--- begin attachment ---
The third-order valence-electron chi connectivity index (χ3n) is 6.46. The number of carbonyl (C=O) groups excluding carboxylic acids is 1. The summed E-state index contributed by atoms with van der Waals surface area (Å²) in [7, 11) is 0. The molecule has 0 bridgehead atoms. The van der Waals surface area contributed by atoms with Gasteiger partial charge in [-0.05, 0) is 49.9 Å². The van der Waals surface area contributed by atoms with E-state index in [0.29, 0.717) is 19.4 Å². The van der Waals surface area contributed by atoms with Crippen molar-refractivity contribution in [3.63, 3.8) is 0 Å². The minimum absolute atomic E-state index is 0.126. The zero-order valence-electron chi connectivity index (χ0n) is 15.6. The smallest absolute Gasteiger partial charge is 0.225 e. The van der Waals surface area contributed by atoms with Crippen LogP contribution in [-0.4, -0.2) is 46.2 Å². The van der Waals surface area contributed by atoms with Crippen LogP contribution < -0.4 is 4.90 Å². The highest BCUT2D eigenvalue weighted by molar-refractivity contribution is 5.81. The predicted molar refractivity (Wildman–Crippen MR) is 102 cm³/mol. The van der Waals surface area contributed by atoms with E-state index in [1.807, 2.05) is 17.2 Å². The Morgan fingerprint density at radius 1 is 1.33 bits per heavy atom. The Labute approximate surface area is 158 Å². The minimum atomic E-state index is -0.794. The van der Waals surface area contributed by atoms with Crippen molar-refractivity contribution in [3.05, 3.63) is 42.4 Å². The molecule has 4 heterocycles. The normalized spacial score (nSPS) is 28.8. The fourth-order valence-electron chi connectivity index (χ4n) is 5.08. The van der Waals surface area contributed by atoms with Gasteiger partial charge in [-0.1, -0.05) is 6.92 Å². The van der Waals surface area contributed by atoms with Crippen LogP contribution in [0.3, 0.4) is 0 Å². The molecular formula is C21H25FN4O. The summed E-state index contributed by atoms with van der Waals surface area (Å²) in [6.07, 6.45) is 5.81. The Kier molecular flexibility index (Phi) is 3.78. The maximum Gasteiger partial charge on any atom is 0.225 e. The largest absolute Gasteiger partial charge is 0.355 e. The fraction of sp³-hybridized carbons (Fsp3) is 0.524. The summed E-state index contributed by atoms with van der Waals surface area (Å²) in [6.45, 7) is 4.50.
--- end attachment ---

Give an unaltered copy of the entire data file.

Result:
The third-order valence-electron chi connectivity index (χ3n) is 6.46. The number of carbonyl (C=O) groups excluding carboxylic acids is 1. The summed E-state index contributed by atoms with van der Waals surface area (Å²) in [7, 11) is 0. The molecule has 0 bridgehead atoms. The van der Waals surface area contributed by atoms with Gasteiger partial charge in [-0.05, 0) is 49.9 Å². The van der Waals surface area contributed by atoms with E-state index in [0.29, 0.717) is 19.4 Å². The van der Waals surface area contributed by atoms with Crippen molar-refractivity contribution in [3.63, 3.8) is 0 Å². The minimum absolute atomic E-state index is 0.126. The zero-order valence-electron chi connectivity index (χ0n) is 15.6. The smallest absolute Gasteiger partial charge is 0.225 e. The van der Waals surface area contributed by atoms with Crippen LogP contribution in [-0.4, -0.2) is 46.2 Å². The van der Waals surface area contributed by atoms with Crippen LogP contribution < -0.4 is 4.90 Å². The highest BCUT2D eigenvalue weighted by molar-refractivity contribution is 5.81. The predicted molar refractivity (Wildman–Crippen MR) is 102 cm³/mol. The van der Waals surface area contributed by atoms with E-state index in [1.807, 2.05) is 17.2 Å². The Morgan fingerprint density at radius 1 is 1.33 bits per heavy atom. The Labute approximate surface area is 158 Å². The minimum atomic E-state index is -0.794. The van der Waals surface area contributed by atoms with Crippen molar-refractivity contribution in [3.05, 3.63) is 42.4 Å². The molecule has 4 heterocycles. The normalized spacial score (nSPS) is 28.8. The fourth-order valence-electron chi connectivity index (χ4n) is 5.08. The van der Waals surface area contributed by atoms with Gasteiger partial charge in [-0.1, -0.05) is 6.92 Å². The van der Waals surface area contributed by atoms with Crippen LogP contribution in [0.3, 0.4) is 0 Å². The molecular formula is C21H25FN4O. The summed E-state index contributed by atoms with van der Waals surface area (Å²) in [6.07, 6.45) is 5.81. The Kier molecular flexibility index (Phi) is 3.78. The maximum Gasteiger partial charge on any atom is 0.225 e. The largest absolute Gasteiger partial charge is 0.355 e. The fraction of sp³-hybridized carbons (Fsp3) is 0.524. The summed E-state index contributed by atoms with van der Waals surface area (Å²) in [6.45, 7) is 4.50.